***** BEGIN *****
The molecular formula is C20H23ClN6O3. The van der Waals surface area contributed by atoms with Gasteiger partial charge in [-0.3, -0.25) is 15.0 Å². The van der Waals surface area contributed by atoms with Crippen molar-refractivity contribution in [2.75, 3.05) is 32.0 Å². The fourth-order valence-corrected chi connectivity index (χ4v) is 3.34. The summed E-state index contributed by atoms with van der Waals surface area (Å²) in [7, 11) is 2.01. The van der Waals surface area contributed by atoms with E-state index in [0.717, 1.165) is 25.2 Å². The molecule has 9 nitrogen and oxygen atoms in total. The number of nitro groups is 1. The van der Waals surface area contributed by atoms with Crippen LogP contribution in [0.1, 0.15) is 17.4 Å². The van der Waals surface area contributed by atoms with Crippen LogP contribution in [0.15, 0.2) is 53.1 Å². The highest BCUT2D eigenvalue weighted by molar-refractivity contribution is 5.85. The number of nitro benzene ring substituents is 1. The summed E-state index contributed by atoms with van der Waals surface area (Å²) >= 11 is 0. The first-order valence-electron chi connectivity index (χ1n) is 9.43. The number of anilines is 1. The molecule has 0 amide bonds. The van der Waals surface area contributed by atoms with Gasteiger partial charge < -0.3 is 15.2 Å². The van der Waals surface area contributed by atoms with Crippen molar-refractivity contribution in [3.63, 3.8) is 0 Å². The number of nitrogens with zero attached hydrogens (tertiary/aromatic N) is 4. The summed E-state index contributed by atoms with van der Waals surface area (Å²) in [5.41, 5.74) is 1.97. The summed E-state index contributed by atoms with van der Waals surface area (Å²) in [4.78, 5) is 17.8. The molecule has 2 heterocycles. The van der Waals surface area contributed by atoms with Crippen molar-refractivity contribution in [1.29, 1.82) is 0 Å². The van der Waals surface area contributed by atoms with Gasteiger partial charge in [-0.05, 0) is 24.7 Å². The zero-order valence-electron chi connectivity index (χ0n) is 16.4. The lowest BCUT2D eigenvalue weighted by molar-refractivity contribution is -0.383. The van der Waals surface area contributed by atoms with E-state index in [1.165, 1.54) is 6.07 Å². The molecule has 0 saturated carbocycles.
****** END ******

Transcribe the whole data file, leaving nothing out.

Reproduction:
The molecular formula is C20H23ClN6O3. The van der Waals surface area contributed by atoms with Gasteiger partial charge in [-0.3, -0.25) is 15.0 Å². The van der Waals surface area contributed by atoms with Crippen molar-refractivity contribution in [2.75, 3.05) is 32.0 Å². The fourth-order valence-corrected chi connectivity index (χ4v) is 3.34. The summed E-state index contributed by atoms with van der Waals surface area (Å²) in [7, 11) is 2.01. The van der Waals surface area contributed by atoms with E-state index in [0.717, 1.165) is 25.2 Å². The molecule has 9 nitrogen and oxygen atoms in total. The number of nitro groups is 1. The van der Waals surface area contributed by atoms with Crippen LogP contribution in [0.1, 0.15) is 17.4 Å². The van der Waals surface area contributed by atoms with Crippen LogP contribution in [0.15, 0.2) is 53.1 Å². The highest BCUT2D eigenvalue weighted by molar-refractivity contribution is 5.85. The number of nitro benzene ring substituents is 1. The summed E-state index contributed by atoms with van der Waals surface area (Å²) >= 11 is 0. The first-order valence-electron chi connectivity index (χ1n) is 9.43. The number of anilines is 1. The molecule has 0 amide bonds. The van der Waals surface area contributed by atoms with Gasteiger partial charge < -0.3 is 15.2 Å². The van der Waals surface area contributed by atoms with Crippen molar-refractivity contribution in [3.63, 3.8) is 0 Å². The number of nitrogens with zero attached hydrogens (tertiary/aromatic N) is 4. The summed E-state index contributed by atoms with van der Waals surface area (Å²) in [5.41, 5.74) is 1.97. The summed E-state index contributed by atoms with van der Waals surface area (Å²) in [4.78, 5) is 17.8. The molecule has 2 heterocycles. The van der Waals surface area contributed by atoms with Crippen molar-refractivity contribution in [1.29, 1.82) is 0 Å². The van der Waals surface area contributed by atoms with Gasteiger partial charge in [-0.05, 0) is 24.7 Å². The zero-order valence-electron chi connectivity index (χ0n) is 16.4. The lowest BCUT2D eigenvalue weighted by molar-refractivity contribution is -0.383. The van der Waals surface area contributed by atoms with E-state index in [1.165, 1.54) is 6.07 Å². The molecule has 0 saturated carbocycles.